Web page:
Inside the box that I hurriedly opened in the house were two small Ball canning jars, with a colorful label on the side and the firm, handwritten word, "Figs."
How long it has been... . Fig preserves from deep east Texas, but more than just east Texas. I opened one can, took a fork and put two of the figs and sauce in my mouth, awakening flavors I'd forgotten, and memories of times long past. And these figs are especially sweet to my taste and past.
Yes, in the past few years I'd managed to find fig spread in some stores here, and a few restaurants carry limited fig appetizers. I'd forgotten when I liked them so much.
Years ago when I was a kid, we'd make the long pre-Interstate drive from arid New Mexico to humid East Texas to visit my aunts and uncles and cousins. My mother came from a large family, three sisters and two brothers and more than a dozen children. We were the only ones who lived so far away, and thus our summer vacations were family reunions.
Thus the taste of figs. My mother's sister Gladys, her husband Clark Lutrick, and my cousins Charles and Sarah Beth lived in Houston where Clark worked for "Ma Bell." I was always fascinated by their neat brick house, surrounded by that thick-bladed and always green St. Augustine grass, which wouldn't grow where we lived.. And in the back yard was a fig tree. Barefoot I'd try to climb the tree and taste them if I couldn't reach one on the limbs, or if I couldn't reach them, uncle Clark would pick one for me. And inside the air-conditioned house (another novelty to us desert dwellers), there would be home-canned jars of fig preserves.
"Larrupin good," as my Dad would say. Cousin Charles was the first of the clan of cousins, and grown by the time we visited, but my cousin Sara Beth, her sassiness matching her red hair, was there and she'd find ways to tease my brother and I. Those who know me today now know where my attraction for redheads comes from.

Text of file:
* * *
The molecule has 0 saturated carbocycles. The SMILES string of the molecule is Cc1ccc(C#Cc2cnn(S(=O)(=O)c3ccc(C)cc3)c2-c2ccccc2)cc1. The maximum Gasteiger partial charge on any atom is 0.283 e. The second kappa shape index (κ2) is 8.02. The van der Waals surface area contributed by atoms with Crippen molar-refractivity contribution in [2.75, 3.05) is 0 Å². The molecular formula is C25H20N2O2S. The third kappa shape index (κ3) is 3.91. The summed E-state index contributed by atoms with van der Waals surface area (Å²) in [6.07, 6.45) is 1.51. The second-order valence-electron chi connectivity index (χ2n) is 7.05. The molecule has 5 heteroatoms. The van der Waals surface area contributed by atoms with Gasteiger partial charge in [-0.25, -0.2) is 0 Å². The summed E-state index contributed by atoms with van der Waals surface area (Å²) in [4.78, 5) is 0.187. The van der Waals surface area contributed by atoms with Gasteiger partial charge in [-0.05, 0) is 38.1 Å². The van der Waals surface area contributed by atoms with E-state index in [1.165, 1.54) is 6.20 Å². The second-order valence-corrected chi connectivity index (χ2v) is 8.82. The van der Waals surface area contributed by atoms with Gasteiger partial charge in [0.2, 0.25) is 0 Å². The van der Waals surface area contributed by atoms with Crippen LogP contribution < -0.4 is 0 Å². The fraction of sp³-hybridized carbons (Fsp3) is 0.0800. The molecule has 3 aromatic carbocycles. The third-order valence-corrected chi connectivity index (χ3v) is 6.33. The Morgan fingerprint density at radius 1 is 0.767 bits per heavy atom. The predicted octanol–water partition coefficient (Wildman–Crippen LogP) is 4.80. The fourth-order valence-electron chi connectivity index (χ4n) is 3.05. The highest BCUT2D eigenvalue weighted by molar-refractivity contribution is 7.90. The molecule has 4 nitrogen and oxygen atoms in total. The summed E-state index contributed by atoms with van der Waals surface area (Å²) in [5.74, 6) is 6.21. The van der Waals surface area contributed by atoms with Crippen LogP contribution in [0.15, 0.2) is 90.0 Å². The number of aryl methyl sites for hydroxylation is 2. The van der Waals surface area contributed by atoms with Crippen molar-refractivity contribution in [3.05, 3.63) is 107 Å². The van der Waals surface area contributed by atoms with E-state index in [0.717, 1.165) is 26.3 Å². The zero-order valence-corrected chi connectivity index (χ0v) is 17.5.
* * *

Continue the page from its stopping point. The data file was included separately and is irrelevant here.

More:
Over the years, we lost touch, as families spread out, like creepers on ivy, jobs and children and marriages and funerals leading in all different directions. But several years ago, some of cousins suggested a cousin reunion, down on the Gulf Coast. As the only cousin living outside The Republic--following the genes of the other side of the family--I traveled the farthest. As we aged, the idea caught on, and we've had two or three more reunions now, and that has reawakened friendships and memories.
The most recent was just over a year ago at the home of my cousin Sarah Beth and her husband Bob Foote, near Plum Grove, Texas. All but one living cousin were there, and we had barbecue and photos and laughs and memories and more. I've started sending watercolor cards and gifts to some of the cousins, including Sarah Beth.
More than 20 years ago, her father brought a sprout in a gallon bucket from that long ago Houston fig tree and planted it on their place in rural East Texas, amid the St. Augustine grass. It has flourished, reaching more than eight feet in height. This year Bob pulled down those branches to stuff more than four gallons of figs into bags. Sarah has put up nine of the jars from one of the gallon bags so far and expects many more.
Since that reunion a year ago, Charles Lutrick has died. I'm so glad we made him get out of the car before leaving to take a group photo. I was thinking about that, among many more memories, when I ate some canned Lutrick-tree fig preserves on toast this morning.
|Culp family cousins, 2011. Charles Lutrick and Sarah Beth Lutrick Foote third and second from the right, back row.|